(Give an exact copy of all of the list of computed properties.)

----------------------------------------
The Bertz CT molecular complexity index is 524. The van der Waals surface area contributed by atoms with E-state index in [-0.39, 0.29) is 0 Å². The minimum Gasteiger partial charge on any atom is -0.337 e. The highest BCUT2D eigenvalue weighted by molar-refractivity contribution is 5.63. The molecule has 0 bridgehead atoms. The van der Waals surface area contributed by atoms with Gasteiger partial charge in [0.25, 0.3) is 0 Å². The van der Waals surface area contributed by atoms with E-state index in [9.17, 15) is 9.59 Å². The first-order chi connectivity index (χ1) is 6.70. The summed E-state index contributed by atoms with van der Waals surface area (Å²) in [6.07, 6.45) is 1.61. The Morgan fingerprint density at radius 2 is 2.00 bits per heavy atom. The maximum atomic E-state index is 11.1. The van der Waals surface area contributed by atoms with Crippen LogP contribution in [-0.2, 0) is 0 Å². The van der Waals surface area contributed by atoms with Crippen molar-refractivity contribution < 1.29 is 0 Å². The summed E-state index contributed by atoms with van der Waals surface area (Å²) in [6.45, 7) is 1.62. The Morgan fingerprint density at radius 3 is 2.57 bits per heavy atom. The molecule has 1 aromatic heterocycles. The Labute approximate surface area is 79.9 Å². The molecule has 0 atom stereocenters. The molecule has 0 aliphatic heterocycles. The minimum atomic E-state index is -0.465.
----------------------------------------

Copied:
The Bertz CT molecular complexity index is 524. The van der Waals surface area contributed by atoms with E-state index in [-0.39, 0.29) is 0 Å². The minimum Gasteiger partial charge on any atom is -0.337 e. The highest BCUT2D eigenvalue weighted by molar-refractivity contribution is 5.63. The molecule has 0 bridgehead atoms. The van der Waals surface area contributed by atoms with Gasteiger partial charge in [0.25, 0.3) is 0 Å². The van der Waals surface area contributed by atoms with E-state index in [9.17, 15) is 9.59 Å². The first-order chi connectivity index (χ1) is 6.70. The summed E-state index contributed by atoms with van der Waals surface area (Å²) in [6.07, 6.45) is 1.61. The Morgan fingerprint density at radius 2 is 2.00 bits per heavy atom. The maximum atomic E-state index is 11.1. The van der Waals surface area contributed by atoms with Crippen LogP contribution in [-0.2, 0) is 0 Å². The van der Waals surface area contributed by atoms with Crippen molar-refractivity contribution < 1.29 is 0 Å². The summed E-state index contributed by atoms with van der Waals surface area (Å²) in [6.45, 7) is 1.62. The Morgan fingerprint density at radius 3 is 2.57 bits per heavy atom. The molecule has 1 aromatic heterocycles. The Labute approximate surface area is 79.9 Å². The molecule has 0 atom stereocenters. The molecule has 0 aliphatic heterocycles. The minimum atomic E-state index is -0.465.